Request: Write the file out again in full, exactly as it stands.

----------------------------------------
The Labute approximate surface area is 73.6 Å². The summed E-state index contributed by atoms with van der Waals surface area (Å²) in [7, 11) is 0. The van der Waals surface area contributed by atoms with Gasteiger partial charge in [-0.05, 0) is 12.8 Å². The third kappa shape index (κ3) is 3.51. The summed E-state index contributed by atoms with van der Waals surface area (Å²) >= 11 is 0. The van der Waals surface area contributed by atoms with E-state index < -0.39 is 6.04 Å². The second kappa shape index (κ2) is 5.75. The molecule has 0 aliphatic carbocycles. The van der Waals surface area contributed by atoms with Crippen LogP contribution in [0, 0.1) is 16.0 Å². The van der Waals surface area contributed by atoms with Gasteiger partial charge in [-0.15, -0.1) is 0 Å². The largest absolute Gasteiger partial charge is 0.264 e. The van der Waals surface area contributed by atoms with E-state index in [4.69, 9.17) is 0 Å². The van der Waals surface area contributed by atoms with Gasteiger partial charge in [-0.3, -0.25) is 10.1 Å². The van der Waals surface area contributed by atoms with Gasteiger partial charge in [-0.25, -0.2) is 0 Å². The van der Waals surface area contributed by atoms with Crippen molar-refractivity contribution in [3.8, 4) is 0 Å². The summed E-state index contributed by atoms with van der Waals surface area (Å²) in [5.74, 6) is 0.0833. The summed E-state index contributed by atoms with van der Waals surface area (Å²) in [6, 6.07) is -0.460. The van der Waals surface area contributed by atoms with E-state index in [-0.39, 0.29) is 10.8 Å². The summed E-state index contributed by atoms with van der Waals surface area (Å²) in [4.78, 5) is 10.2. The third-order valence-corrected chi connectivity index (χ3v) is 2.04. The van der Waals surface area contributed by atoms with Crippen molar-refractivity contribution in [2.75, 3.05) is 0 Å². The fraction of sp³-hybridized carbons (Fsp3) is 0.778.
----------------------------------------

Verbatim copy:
The Labute approximate surface area is 73.6 Å². The summed E-state index contributed by atoms with van der Waals surface area (Å²) in [7, 11) is 0. The van der Waals surface area contributed by atoms with Gasteiger partial charge in [-0.05, 0) is 12.8 Å². The third kappa shape index (κ3) is 3.51. The summed E-state index contributed by atoms with van der Waals surface area (Å²) >= 11 is 0. The van der Waals surface area contributed by atoms with E-state index < -0.39 is 6.04 Å². The second kappa shape index (κ2) is 5.75. The molecule has 0 aliphatic carbocycles. The van der Waals surface area contributed by atoms with Crippen LogP contribution in [0, 0.1) is 16.0 Å². The van der Waals surface area contributed by atoms with Gasteiger partial charge in [-0.15, -0.1) is 0 Å². The largest absolute Gasteiger partial charge is 0.264 e. The van der Waals surface area contributed by atoms with E-state index in [4.69, 9.17) is 0 Å². The van der Waals surface area contributed by atoms with Gasteiger partial charge in [-0.3, -0.25) is 10.1 Å². The van der Waals surface area contributed by atoms with Gasteiger partial charge in [-0.25, -0.2) is 0 Å². The van der Waals surface area contributed by atoms with Crippen molar-refractivity contribution in [3.8, 4) is 0 Å². The summed E-state index contributed by atoms with van der Waals surface area (Å²) in [5.74, 6) is 0.0833. The summed E-state index contributed by atoms with van der Waals surface area (Å²) in [6, 6.07) is -0.460. The van der Waals surface area contributed by atoms with E-state index in [-0.39, 0.29) is 10.8 Å². The summed E-state index contributed by atoms with van der Waals surface area (Å²) in [4.78, 5) is 10.2. The third-order valence-corrected chi connectivity index (χ3v) is 2.04. The van der Waals surface area contributed by atoms with Crippen molar-refractivity contribution in [2.75, 3.05) is 0 Å². The fraction of sp³-hybridized carbons (Fsp3) is 0.778.